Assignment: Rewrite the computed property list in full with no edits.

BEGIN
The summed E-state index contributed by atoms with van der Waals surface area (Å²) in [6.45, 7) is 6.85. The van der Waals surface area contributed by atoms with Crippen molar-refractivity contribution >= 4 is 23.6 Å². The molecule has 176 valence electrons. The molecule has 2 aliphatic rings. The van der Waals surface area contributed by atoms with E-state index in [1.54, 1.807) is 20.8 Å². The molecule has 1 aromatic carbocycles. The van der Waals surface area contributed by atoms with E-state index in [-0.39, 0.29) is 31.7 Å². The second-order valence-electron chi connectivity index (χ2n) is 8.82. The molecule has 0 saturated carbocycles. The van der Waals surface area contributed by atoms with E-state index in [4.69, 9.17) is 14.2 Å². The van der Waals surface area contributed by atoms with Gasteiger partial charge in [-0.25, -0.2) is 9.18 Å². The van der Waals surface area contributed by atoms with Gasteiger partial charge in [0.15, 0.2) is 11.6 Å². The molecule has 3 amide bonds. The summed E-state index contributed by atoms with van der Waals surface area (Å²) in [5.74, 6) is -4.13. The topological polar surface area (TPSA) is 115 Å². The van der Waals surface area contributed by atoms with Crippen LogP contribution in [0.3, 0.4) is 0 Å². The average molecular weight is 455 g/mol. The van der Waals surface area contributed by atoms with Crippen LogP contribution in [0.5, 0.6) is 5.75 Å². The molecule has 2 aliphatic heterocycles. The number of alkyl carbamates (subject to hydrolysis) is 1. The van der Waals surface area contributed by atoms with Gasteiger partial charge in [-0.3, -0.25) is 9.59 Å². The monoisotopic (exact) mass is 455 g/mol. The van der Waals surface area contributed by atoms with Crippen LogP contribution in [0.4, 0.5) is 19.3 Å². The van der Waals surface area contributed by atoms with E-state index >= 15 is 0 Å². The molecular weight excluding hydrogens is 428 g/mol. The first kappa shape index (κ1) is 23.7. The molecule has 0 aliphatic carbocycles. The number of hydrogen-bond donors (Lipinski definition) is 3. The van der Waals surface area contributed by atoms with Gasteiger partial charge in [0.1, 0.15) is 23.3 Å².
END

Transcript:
The summed E-state index contributed by atoms with van der Waals surface area (Å²) in [6.45, 7) is 6.85. The van der Waals surface area contributed by atoms with Crippen molar-refractivity contribution >= 4 is 23.6 Å². The molecule has 176 valence electrons. The molecule has 2 aliphatic rings. The van der Waals surface area contributed by atoms with E-state index in [1.54, 1.807) is 20.8 Å². The molecule has 1 aromatic carbocycles. The van der Waals surface area contributed by atoms with E-state index in [-0.39, 0.29) is 31.7 Å². The second-order valence-electron chi connectivity index (χ2n) is 8.82. The molecule has 0 saturated carbocycles. The van der Waals surface area contributed by atoms with E-state index in [4.69, 9.17) is 14.2 Å². The van der Waals surface area contributed by atoms with Gasteiger partial charge in [-0.25, -0.2) is 9.18 Å². The van der Waals surface area contributed by atoms with Gasteiger partial charge in [0.15, 0.2) is 11.6 Å². The molecule has 3 amide bonds. The summed E-state index contributed by atoms with van der Waals surface area (Å²) in [5.74, 6) is -4.13. The topological polar surface area (TPSA) is 115 Å². The van der Waals surface area contributed by atoms with Crippen LogP contribution in [0.3, 0.4) is 0 Å². The average molecular weight is 455 g/mol. The van der Waals surface area contributed by atoms with Crippen LogP contribution in [0.5, 0.6) is 5.75 Å². The molecule has 2 aliphatic heterocycles. The number of alkyl carbamates (subject to hydrolysis) is 1. The van der Waals surface area contributed by atoms with Gasteiger partial charge in [-0.3, -0.25) is 9.59 Å². The monoisotopic (exact) mass is 455 g/mol. The van der Waals surface area contributed by atoms with Crippen LogP contribution in [0.4, 0.5) is 19.3 Å². The van der Waals surface area contributed by atoms with E-state index >= 15 is 0 Å². The molecular weight excluding hydrogens is 428 g/mol. The first kappa shape index (κ1) is 23.7. The molecule has 0 aliphatic carbocycles. The number of hydrogen-bond donors (Lipinski definition) is 3. The van der Waals surface area contributed by atoms with Gasteiger partial charge in [0.1, 0.15) is 23.3 Å².